My First Day In The Vineyard

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We have a new face on the blog! Lynn Pedone will be working in the vineyard, with Dave Vella and his crew, as she pursues her studies in Viticulture at Santa Rosa Junior College. A little background on Lynn: she’s a recent East Coast transplant, has lived all over the world growing up in a military family and has previously worked in the world of business and finance. She’s now hoping to settle into her “last career stop until retirement” in the wine industry and is looking forward to the opportunity to learn more about vineyard maintenance with Dave.  Lynn will be writing a weekly blog post about her experiences working in the Chateau Montelena vineyards.  Read her latest post below:

I can’t move….

Yesterday was my first day of work in the Chateau Montelena vineyard – my “dream job” – ? Wow, this old body isn’t used to physical labor – especially not for 8 hours! The last time I worked this hard was back in the day (emphasis on “back”) when I was a gym rat, body building and power lifting, and learned “muscle has memory” – in this case, it had better be a long one!

We started off suckering the vines – pulling unwanted green shoots off of the trunks below the drip lines. No problem. Then someone handed me a shovel – !? Oh yes, using a shovel to break up/dig out weeds in the berms. If you have ever pounded a metal shovel into hard, dry dirt, you know it’s not a lot of fun! But I persevered. I couldn’t keep up with the men (incredibly hard workers), but at least I had their respect that I wanted to pull my weight and do my share. The heat did not help matters – yesterday was the hottest day of the year so far, 90. Fortunately there was a breeze and I took my share of shade breaks. The good news is that I probably sweated off at least a pound – at this rate I’ll be back into most of my wardrobe by September! Also, the foreman told me there wouldn’t be any more shoveling – they were pretty much done with this for a while. So now we will be doing other typical summer vineyard activities – tucking the vines up into the wires, pulling leaves in the fruit zone, etc. Anyway, it was a good day – the workers are all very kind, seemingly tolerant to have me in their midst, and willing to take the time to explain how and why we do certain things in the vineyard… Placido, Paulino, Heriberto and Beto – those are the names I learned yesterday.

So, How Is 2011 Shaping Up?

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Vineyard Manager, Dave Vella, has over 25 years of experience working with the soils, vines and weather here at the winery.  With that kind of experience working with one particular vineyard, he has seen it all over the years.  I recently caught up with him to get an update on how things are shaping up in the vineyard for the 2011 vintage.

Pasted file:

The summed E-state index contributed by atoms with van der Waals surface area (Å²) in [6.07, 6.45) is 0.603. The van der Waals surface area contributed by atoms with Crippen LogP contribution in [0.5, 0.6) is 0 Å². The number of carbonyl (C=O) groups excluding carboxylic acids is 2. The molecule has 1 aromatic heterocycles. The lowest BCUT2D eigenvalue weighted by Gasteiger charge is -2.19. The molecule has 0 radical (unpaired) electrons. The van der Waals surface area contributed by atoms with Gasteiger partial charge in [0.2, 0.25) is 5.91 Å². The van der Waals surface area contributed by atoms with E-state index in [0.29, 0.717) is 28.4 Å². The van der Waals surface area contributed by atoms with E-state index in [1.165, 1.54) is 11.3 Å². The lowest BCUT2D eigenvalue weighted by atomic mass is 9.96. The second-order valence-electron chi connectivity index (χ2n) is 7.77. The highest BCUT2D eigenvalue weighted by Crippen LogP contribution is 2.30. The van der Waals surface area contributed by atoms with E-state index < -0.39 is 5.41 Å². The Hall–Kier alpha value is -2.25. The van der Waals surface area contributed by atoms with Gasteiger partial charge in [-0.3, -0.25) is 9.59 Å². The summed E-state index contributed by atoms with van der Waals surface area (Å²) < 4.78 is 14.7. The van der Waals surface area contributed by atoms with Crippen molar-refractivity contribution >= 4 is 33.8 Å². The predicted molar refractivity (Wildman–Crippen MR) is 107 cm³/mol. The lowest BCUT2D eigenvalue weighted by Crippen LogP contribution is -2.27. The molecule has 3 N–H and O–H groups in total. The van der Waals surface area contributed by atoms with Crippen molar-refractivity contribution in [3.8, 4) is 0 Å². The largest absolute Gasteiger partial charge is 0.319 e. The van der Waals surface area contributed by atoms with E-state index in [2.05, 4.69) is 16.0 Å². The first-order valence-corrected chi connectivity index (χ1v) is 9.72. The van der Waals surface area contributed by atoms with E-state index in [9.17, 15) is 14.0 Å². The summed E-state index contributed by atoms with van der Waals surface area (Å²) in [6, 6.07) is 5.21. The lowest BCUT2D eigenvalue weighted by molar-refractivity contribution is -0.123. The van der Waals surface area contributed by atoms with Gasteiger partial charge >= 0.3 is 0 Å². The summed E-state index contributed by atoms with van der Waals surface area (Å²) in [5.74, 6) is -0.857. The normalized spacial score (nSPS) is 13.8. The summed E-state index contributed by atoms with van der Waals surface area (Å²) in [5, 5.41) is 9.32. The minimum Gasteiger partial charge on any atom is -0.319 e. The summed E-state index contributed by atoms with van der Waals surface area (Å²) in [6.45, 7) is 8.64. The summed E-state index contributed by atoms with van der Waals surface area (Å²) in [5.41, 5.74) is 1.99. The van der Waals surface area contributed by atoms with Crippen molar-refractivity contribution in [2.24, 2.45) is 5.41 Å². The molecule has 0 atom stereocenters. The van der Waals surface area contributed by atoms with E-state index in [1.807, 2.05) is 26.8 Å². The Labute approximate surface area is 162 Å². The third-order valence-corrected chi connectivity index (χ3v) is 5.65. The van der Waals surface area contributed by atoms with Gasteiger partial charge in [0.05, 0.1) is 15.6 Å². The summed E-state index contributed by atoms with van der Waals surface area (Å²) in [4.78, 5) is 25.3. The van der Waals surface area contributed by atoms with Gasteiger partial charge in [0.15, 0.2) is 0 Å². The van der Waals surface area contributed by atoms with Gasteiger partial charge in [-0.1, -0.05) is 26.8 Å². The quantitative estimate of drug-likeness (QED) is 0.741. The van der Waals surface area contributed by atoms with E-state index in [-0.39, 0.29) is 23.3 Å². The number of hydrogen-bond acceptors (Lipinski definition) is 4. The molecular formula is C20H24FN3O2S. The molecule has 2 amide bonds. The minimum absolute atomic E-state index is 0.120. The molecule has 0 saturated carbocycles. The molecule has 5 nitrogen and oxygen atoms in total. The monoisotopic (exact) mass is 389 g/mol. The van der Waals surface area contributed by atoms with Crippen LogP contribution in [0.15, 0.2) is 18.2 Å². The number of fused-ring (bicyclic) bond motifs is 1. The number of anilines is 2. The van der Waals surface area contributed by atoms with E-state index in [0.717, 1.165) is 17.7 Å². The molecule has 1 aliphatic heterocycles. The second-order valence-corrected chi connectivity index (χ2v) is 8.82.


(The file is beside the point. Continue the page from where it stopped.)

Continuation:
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Vineyard Tours Starting Soon

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Most of you know wines from what you buy at the store, read in reviews, hear from friends and enjoy at dinner parties.  For those who venture to the regions where it’s actually made, their learning curve goes up exponentially.  They get the stories first hand (sometimes, subjective); but even then, that’s a good thing. What makes our wine different than someone else’s may seem better to some, not to others.  That’s the beauty of enjoying wine. If it were that easy, it wouldn’t be fun.

Well, we’re taking your learning curve a bit farther if you visit us in Calistoga.  Starting soon, on Mondays and Wednesday mornings at 10:30am, we’re offering vineyard tours.  Our little 8 passenger electric cart will whisk you around (in an environmentally-friendly way) our 100 acres of vineyards, giving you a fun and educational, Disney-like drive through our Estate vineyards.  You’ll get an up-close and personal experience learning how our wines begin.   Should start up next week; but check our website for details soon!

 

Here Comes The Sun

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In the famous words of one of the greatest bands of our time, thank God it’s here!  I won’t talk much about the weather, as that’s been beaten down in blogs and articles everywhere; so if you’re wondering what it means to vintage 2011, ask us in the Fall. It’s still too early.

What I can say, however, is my tomatoes, cucumbers, and squash may have a chance after all.  Without warmth and sun, they were showing signs of doom.

I can put away the jackets I had already stashed in April, just to dust them off for May and June.

Vacation in Montana looks promising.

A day at the beach may be a reality now.

Farmer’s markets can start showing off some real Summer fruit.

After all man has done in modern technology, we’re all still at the mercy of Mother Nature in so many ways.  I love California!

Looking Forward to Summer

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Well, after a week of February weather capped off with a couple of inches of rain over the weekend, the sun is finally coming out!  Maybe, just maybe, summer is on its way?  We can only hope….

5 Day Forecast

Here come the sun...finally!

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About Our Authors

George Blanckensee

An expert event planner and an avid basketball and sports fan, George can tell you about all the best off-the-beaten path eateries.

Kali Clark

A Napa Valley native, Kali returned to the area after a stint on the East Coast and can be found documenting the latest happenings at the Chateau. When not behind the camera, she likes to experiment in the kitchen, travel, and enjoy the outdoors